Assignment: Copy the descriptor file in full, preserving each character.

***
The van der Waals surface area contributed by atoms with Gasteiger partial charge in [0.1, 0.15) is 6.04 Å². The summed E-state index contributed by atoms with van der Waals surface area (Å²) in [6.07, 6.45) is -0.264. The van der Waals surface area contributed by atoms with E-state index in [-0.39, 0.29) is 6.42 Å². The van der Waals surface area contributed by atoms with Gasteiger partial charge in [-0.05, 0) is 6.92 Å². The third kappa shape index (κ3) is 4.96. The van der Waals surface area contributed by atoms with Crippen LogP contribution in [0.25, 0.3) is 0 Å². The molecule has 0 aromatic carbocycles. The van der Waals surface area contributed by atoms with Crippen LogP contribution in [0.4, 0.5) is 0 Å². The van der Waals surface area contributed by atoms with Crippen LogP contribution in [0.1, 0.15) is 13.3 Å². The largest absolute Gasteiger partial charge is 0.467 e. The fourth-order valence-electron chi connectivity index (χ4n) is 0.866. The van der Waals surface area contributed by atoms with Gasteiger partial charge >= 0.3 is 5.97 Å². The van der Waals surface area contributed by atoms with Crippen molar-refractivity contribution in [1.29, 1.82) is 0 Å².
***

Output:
The van der Waals surface area contributed by atoms with Gasteiger partial charge in [0.1, 0.15) is 6.04 Å². The summed E-state index contributed by atoms with van der Waals surface area (Å²) in [6.07, 6.45) is -0.264. The van der Waals surface area contributed by atoms with E-state index in [-0.39, 0.29) is 6.42 Å². The van der Waals surface area contributed by atoms with Gasteiger partial charge in [-0.05, 0) is 6.92 Å². The third kappa shape index (κ3) is 4.96. The van der Waals surface area contributed by atoms with Crippen LogP contribution in [0.25, 0.3) is 0 Å². The molecule has 0 aromatic carbocycles. The van der Waals surface area contributed by atoms with Crippen LogP contribution in [0.4, 0.5) is 0 Å². The van der Waals surface area contributed by atoms with Crippen LogP contribution in [0.1, 0.15) is 13.3 Å². The largest absolute Gasteiger partial charge is 0.467 e. The fourth-order valence-electron chi connectivity index (χ4n) is 0.866. The van der Waals surface area contributed by atoms with Gasteiger partial charge >= 0.3 is 5.97 Å². The van der Waals surface area contributed by atoms with Crippen molar-refractivity contribution in [1.29, 1.82) is 0 Å².